On feminism and alienation2 Comments
In July, Jess Zimmerman published an article called “Where’s my Cut?: On Unpaid Emotional Labor.” She argues that women learn to stroke men’s egos, calm their tempers and endure their insults, all without pay. She’s joking, of course, when she suggests that these men write checks to their girlfriends, confidantes and sisters — she just means that women deserve acknowledgement. Women aren’t born with the deep-seated desire to smile and nod at men’s complaints; they don’t wake up every morning thinking, “If only I could find a man to interrupt me, ignore me and bulldoze me!” In sum, unpaid emotional labor is a service, not a right.
We — David, Andy and Jane — mention this article for several reasons. 1) WKND is a feminist publication, with feminist ideals. 2) The work of an editor is not unlike the work of a female confidante.
For the past year, we have produced an issue of WKND every Friday morning. In other words, we have gone to class (or lunch or work) on Fridays and seen our publication in unexpected places. Pulpy WKND in the gutter. Faded WKND in the Pierson courtyard. Food-stained WKND outside Atticus. Mostly, we’ve seen WKND in the hands of strangers — a sight that stirs up complicated feelings. First, we see these strangers and think: Thank God! Thank God the words and pictures actually left 202 York St., and moved into the boundless world beyond!
Much of the work we do as Yale students is private work: papers we write for professors, jobs we hold for our parents, races we run for ourselves. Or, in Marxist terms, we’re estranged from our destinies and alienated from our labor, mechanistic cogs in the Yale machine that engage with texts, ideas and people for no good reason.
But WKND has been a path towards Marxist self-actualization for its editors. To see a stranger read your newspaper is to feel a little more autonomous, a little more in control. We’ve seen the fruits of our labor, and (weirdly, inexplicably) felt closer to our fellow students (even to those who aren’t feminists). Though powerlessness often reigns supreme at Yale — we’re tired, we’re taking bad classes, we’re not getting enough financial aid — WKND has given a little power back to three disorganized, hopeful kids.
Of course, as we watch strangers reading WKND every Friday, we could also think: That stranger does not know that I am the puppet master! I pitched, then edited those interesting articles. Unpaid emotional labor! Why work on something without pay, and without recognition? No one emails the editors telling us we’ve done a great job. (Full disclosure: We haven’t always done a great job.)
But we do not have those thoughts. And here, let’s establish a distinction between the unpaid emotional labor provided by marginalized groups and the service provided by editors: it’s a question of vectors. (WKND always believes it’s a question of vectors). When a woman engages in conversation with a Bad Man — one on one, face to face — she often harbors illusions of reciprocity. Conversations, after all, often involve respect and empathy. Yet the Bad Man quickly disabuses her of this belief: She ends up stroking his ego, soothing his anger, suffering his insults, et cetera. Her conversational vector shrinks to nothing, while his dominates the “conversation.” (Proof that feminism is relevant: In May, a self-identified male feminist told Jane, “I only interrupt you because I care about you and our relationship!” At the time, Jane was too sad to explain why that sentence was not, in fact, a feminist statement. A Yale diploma and Judith Butler textbook do not a feminist make!)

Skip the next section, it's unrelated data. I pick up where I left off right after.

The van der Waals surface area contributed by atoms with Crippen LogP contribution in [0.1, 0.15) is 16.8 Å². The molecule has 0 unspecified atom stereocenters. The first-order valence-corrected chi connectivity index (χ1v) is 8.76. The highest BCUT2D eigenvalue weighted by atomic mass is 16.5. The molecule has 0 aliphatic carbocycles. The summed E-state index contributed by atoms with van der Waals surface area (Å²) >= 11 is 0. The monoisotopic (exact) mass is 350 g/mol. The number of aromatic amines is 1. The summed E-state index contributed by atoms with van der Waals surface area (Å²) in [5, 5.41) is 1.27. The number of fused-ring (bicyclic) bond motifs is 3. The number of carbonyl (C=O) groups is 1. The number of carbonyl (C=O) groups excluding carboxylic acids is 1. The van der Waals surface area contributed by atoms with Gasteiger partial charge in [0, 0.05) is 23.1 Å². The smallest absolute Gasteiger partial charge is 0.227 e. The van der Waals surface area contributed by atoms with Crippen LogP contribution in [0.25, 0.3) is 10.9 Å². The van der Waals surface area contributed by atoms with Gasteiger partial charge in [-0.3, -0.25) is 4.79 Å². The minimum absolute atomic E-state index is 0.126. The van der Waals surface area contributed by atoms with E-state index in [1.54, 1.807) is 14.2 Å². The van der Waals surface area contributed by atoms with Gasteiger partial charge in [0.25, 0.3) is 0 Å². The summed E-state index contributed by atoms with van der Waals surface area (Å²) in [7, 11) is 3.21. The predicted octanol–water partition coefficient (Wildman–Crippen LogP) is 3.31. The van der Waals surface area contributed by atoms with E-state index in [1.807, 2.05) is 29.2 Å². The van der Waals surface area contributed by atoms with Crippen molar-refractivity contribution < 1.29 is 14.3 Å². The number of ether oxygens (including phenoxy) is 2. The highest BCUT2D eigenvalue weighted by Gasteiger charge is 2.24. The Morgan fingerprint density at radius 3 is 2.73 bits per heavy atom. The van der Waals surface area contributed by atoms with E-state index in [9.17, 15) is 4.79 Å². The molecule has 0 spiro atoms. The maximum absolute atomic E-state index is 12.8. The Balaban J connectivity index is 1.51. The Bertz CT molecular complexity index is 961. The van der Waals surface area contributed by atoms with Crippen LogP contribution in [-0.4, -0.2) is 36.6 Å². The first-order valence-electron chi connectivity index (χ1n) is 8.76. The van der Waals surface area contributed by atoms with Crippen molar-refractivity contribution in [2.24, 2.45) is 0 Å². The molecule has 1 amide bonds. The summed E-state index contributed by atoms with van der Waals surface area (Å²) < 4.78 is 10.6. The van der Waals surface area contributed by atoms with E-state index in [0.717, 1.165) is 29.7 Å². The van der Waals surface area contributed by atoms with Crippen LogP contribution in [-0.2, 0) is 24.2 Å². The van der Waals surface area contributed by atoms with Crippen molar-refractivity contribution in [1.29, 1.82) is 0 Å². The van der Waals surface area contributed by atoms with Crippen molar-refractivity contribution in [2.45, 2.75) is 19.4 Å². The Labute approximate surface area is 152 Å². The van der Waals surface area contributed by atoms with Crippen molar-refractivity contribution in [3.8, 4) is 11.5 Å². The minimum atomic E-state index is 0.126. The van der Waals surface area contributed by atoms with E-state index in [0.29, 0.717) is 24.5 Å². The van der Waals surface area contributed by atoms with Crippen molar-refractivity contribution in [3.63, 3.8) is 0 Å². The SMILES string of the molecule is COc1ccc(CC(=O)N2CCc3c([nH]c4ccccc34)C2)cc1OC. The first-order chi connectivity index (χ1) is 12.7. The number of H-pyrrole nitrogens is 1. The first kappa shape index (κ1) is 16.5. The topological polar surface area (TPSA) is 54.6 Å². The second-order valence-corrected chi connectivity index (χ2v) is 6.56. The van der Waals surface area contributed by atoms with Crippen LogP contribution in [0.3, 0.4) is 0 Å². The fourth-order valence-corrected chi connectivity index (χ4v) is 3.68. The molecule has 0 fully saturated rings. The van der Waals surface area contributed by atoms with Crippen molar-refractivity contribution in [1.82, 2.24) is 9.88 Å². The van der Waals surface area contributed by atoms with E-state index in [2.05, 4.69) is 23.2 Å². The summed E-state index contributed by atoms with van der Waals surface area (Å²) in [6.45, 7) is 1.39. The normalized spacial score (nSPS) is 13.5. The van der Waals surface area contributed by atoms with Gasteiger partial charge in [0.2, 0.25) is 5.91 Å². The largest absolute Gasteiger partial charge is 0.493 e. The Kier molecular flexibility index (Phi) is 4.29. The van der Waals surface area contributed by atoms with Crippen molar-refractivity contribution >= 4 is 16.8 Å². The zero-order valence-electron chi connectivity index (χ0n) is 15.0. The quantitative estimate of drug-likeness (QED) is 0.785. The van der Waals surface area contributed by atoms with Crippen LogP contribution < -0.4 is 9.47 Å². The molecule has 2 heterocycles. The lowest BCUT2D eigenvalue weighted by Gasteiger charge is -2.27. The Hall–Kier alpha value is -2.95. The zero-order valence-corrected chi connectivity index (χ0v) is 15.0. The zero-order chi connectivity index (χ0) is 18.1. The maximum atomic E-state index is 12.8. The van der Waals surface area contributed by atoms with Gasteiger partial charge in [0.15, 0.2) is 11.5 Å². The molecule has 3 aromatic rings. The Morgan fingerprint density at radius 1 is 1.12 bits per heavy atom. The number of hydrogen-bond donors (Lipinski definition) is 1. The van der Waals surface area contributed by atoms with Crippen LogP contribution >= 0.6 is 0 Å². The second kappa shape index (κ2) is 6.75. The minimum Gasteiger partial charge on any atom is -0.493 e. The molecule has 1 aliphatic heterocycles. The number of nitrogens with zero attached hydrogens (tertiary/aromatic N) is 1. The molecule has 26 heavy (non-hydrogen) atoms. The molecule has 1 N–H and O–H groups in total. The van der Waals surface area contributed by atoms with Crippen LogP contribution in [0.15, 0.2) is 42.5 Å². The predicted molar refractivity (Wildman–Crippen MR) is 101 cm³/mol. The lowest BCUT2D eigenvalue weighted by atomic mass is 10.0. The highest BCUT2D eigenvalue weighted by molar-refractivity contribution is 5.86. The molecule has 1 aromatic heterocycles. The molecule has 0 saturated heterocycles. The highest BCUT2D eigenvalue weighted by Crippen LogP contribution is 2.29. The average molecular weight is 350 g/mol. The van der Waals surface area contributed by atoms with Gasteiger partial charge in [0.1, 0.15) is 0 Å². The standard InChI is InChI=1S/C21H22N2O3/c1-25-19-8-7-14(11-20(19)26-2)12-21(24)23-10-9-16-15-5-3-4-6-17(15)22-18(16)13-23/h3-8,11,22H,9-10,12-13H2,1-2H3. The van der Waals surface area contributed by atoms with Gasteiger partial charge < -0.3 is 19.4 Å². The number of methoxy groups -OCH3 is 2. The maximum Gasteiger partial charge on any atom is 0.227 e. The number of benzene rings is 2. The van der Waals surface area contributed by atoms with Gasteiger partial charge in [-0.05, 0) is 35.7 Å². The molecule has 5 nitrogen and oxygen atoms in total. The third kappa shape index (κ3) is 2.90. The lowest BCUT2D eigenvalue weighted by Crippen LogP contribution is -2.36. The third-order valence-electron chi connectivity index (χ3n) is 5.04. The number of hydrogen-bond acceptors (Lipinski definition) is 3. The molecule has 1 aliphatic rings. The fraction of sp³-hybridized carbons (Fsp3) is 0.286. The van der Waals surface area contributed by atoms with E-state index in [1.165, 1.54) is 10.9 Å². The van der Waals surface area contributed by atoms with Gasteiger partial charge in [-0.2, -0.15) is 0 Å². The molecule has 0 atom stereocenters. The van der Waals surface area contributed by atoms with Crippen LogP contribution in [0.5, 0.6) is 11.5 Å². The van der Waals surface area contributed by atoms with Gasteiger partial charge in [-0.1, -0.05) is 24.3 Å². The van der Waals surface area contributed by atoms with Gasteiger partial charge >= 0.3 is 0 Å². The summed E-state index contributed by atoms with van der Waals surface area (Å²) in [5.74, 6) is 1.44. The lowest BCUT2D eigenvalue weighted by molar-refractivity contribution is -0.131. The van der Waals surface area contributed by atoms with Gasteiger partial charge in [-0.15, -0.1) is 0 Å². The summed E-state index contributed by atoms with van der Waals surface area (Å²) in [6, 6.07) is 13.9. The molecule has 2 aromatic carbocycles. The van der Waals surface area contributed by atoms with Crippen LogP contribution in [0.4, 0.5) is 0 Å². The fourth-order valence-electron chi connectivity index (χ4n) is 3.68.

When we see a stranger reading WKND, we see that person’s intellectual vector engaging with the author’s intellectual vector. All we — David, Andy, Jane — did was bring the two parties together, facilitate the discussion. Each week, we have nudged our writers towards readers, then stepped back to watch the beginning of real reciprocity.
So no: The editor’s work is like, but unlike, the female confidante’s work. The female confidante endures the failure of conversation, while the editor can sometimes spark discussion through unpaid emotional labor. The editor does not entertain illusions of mutuality, and therefore neither reader nor author has done the editor harm. To wit: Don’t pay your YDN editors, pay your female friends.
This is our last issue as puppet masters, our last chance to bring writers and readers together. We love you, fellow cogs in the machine. We hope you pursue something (anything!) that makes you feel a little more autonomous, a little more in control.